We’ve seen a lot of pretty in just the last couple of weeks alone, Dovedale, Hadrian’s Wall, Keilder Water and the Northumbrian Coast have all blow my mind again in wonder at this beautiful world we live in. I am loving Northumberland for the space, the emptiness and the lack of people. I can’t really believe we are at the height of the summer holidays. And that’s a shame because there are wonderful places all around. We visited Chester’s Fort on Hadrian’s wall the other day and I was so impressed with the layout, the kids activities and the engaging people telling my awe struck boys about Roman life. Son1 took part in a pretend archeological dig and loved dressing up as a Roman solider.
I think we are all benefiting from being outdoors. The boys are increasing the time and distance they are willing to walk and we could probably compile a long list of play parks we have enjoyed in just this week alone. At Keilder Village we had to do the local Gruffalo spotting trail (despite it being a good 2 or more miles all the way round). Son2 insisted on doing it again the next day and loved finding all the creatures living in the deep dark woods. We have had to read the Gruffalo every night and I think he can recite it all in his sleep. Son1 has barely moaned at all (edit: since I wrote this I think I made him walk 6 or more miles over the last two days. There may have been some lying down in the road moments) and, as long as there are interesting things along the way is getting into his walking stride. We slightly overdid the walking thing in the last couple of days and have had to have a rest day today as we realised it was slightly unfair on the boys to expect quite so much from them. They are only small after all.
It was lovely to start at my brother and sister in law’s house to catch up with them one rainy afternoon and evening. The boys loved hanging out with their cousins, it’s great seeing their friendships develop and grow over time. We also stopped off at my friend Liz’s house near Preston on the way North which was a delight in so many ways. It was great to be out of the van for a bit after a few days travelling and was lovely to catch up. We’ve known each other since we were roommates in Durham and it was good for us all to hang out with her and appreciate her amazing hospitality and care for us. The boys declared their love for her as we drove off. High praise indeed. As we head down South tomorrow I am looking forward to catching up with several friends we haven’t seen for a long time, after a relatively solitary week it will be good to mix things up a bit.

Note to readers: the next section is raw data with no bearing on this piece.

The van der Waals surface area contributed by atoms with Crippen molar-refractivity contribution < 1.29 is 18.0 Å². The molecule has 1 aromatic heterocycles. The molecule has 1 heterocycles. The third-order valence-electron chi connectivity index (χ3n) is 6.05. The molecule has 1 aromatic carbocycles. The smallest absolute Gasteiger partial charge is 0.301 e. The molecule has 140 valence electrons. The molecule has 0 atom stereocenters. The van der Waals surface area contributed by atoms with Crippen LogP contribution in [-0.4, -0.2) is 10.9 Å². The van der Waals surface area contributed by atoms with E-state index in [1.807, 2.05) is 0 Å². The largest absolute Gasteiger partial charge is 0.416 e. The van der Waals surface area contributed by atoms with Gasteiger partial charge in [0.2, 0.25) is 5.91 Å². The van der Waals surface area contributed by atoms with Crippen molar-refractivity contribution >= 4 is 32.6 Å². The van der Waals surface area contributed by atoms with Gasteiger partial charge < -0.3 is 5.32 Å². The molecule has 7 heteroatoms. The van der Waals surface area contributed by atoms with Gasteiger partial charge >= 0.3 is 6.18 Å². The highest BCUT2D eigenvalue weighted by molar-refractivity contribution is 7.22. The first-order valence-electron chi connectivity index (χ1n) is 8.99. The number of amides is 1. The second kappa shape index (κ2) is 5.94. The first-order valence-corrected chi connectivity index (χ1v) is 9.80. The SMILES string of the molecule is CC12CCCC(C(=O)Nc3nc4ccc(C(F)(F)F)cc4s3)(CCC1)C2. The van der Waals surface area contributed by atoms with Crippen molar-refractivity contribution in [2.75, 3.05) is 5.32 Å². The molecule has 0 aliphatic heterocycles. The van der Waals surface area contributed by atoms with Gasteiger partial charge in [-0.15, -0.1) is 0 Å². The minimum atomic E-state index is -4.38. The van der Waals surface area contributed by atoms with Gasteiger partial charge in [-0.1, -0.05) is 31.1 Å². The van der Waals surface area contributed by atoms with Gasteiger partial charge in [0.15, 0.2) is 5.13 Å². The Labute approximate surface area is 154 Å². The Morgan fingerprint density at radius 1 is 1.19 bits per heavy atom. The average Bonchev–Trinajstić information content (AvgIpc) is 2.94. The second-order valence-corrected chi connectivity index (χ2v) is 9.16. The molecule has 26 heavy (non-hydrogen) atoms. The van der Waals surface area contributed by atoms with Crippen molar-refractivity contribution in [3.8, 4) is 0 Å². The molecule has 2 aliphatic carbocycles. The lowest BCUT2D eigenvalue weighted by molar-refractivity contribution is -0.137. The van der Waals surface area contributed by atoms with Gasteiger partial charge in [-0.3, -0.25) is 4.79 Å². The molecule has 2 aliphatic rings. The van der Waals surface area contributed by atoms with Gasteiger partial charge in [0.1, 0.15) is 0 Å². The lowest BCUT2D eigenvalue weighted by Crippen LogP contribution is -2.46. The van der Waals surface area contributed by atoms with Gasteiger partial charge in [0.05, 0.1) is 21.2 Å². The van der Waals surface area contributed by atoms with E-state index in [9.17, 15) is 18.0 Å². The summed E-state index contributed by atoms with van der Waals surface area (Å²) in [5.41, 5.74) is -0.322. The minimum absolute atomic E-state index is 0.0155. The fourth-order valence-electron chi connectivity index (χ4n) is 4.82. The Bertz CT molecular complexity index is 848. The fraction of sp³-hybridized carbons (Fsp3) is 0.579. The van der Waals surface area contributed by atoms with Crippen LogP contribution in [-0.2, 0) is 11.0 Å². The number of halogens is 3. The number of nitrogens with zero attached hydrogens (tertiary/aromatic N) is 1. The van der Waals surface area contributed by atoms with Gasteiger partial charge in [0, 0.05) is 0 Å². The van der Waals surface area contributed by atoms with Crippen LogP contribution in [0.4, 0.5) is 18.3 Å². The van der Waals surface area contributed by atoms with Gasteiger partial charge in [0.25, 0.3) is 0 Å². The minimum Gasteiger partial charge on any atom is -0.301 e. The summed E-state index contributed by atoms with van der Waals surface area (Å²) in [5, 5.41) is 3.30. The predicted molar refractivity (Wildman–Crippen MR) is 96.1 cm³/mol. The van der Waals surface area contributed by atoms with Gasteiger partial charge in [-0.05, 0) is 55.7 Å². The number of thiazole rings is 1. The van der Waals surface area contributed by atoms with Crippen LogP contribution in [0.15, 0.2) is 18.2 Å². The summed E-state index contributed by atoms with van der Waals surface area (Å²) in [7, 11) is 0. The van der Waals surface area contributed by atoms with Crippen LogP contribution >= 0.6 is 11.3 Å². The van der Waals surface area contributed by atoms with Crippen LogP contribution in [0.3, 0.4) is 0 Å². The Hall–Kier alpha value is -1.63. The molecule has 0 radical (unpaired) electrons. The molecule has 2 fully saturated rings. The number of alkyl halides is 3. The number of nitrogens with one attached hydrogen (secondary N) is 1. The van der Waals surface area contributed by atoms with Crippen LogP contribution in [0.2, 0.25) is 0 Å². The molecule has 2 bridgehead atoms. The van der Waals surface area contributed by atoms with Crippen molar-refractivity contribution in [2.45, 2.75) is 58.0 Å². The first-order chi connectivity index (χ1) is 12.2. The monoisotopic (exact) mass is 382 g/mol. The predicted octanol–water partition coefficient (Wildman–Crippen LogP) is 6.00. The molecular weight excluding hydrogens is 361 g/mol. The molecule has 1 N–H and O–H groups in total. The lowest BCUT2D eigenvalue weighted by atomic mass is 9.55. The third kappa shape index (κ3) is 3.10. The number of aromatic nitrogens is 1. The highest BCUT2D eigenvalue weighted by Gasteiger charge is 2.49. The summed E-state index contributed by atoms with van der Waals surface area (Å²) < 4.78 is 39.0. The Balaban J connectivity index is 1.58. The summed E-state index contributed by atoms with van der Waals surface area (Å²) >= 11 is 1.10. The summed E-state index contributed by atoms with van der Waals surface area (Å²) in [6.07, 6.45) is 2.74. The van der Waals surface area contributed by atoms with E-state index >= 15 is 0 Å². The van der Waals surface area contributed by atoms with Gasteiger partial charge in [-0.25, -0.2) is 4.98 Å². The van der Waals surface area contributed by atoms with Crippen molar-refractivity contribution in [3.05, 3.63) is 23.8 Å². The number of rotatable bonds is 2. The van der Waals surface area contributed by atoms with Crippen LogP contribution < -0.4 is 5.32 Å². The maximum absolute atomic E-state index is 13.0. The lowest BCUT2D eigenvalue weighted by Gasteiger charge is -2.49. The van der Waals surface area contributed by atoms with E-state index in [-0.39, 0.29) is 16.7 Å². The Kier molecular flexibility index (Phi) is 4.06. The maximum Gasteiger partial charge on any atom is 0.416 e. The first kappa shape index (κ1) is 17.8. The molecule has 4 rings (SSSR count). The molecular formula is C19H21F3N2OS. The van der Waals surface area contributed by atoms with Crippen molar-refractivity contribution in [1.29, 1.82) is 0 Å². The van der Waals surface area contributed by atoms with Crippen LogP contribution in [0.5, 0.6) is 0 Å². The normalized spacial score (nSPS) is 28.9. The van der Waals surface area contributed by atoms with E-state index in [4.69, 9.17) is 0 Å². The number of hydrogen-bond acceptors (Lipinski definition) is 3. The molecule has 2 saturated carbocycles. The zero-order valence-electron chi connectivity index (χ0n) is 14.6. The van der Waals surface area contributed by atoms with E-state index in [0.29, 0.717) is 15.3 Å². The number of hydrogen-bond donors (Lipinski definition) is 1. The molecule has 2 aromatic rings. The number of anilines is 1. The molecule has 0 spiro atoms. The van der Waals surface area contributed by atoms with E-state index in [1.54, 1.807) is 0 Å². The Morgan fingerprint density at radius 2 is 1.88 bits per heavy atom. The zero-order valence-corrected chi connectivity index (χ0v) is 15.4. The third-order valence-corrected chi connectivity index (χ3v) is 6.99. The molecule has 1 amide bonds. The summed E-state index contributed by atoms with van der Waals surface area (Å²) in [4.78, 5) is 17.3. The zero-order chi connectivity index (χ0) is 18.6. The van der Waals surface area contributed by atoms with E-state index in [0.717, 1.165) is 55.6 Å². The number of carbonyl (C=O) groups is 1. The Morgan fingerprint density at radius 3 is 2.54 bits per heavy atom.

Van life with two small people.
The boys have taken a while to adjust to van life. The first few days were spent establishing all the motorhome boundaries and impressing on them which buttons they couldn’t press and which window blinds they couldn’t play with (all of them). They seem to be settling down now. As the days have gone on and we’ve established van routines they have been only their usual level of crazy/grumpy/joyous/cute/irritating and hilarious.
We are working on quiet time in the middle of the day where they stay in their bunks and listen to a cd whilst I read and husbandface naps (son1 could do this all day long, son2 takes a bit more convincing.) We have uber amounts of sticker books and paper and more stickers (I’m such an inventive craft mum) which help fill some time in the van on rainy days. We’ve also made fridge cake a couple of times for an easy, fairly cheap, way of luring us away from coffee shops and into making our own mid morning sugar rushes in the van without the price tag.
If it’s not raining we are outside going for walks, throwing balls and frisbees around or exploring any play park we can find. We have made the decision not to switch on screens for the boys or our entertainment. We have books, drawing, story CDs and games. My phone takes our pictures and as I emerge from a few days with no social media interaction I want to try and limit it to some time in the evening and not much more. I have felt free from the constant noise my phone brings in my day and I wonder what better patterns I can adopt in the future. I am very intrigued as to what a month without TV will do for us all. (and whether or not we will crack when we hit Mum and Dad’s house and the call of their sofa…)
It’s not easy to make myself sit and be with the small ones rather than just get annoyed at them. I can feel myself pulling away from interaction with the boys, always thinking there is just one more thing to wash up before I pay them some attention. I am slowly learning to put down the washing up cloth and sit with them, to play before I sort and tidy.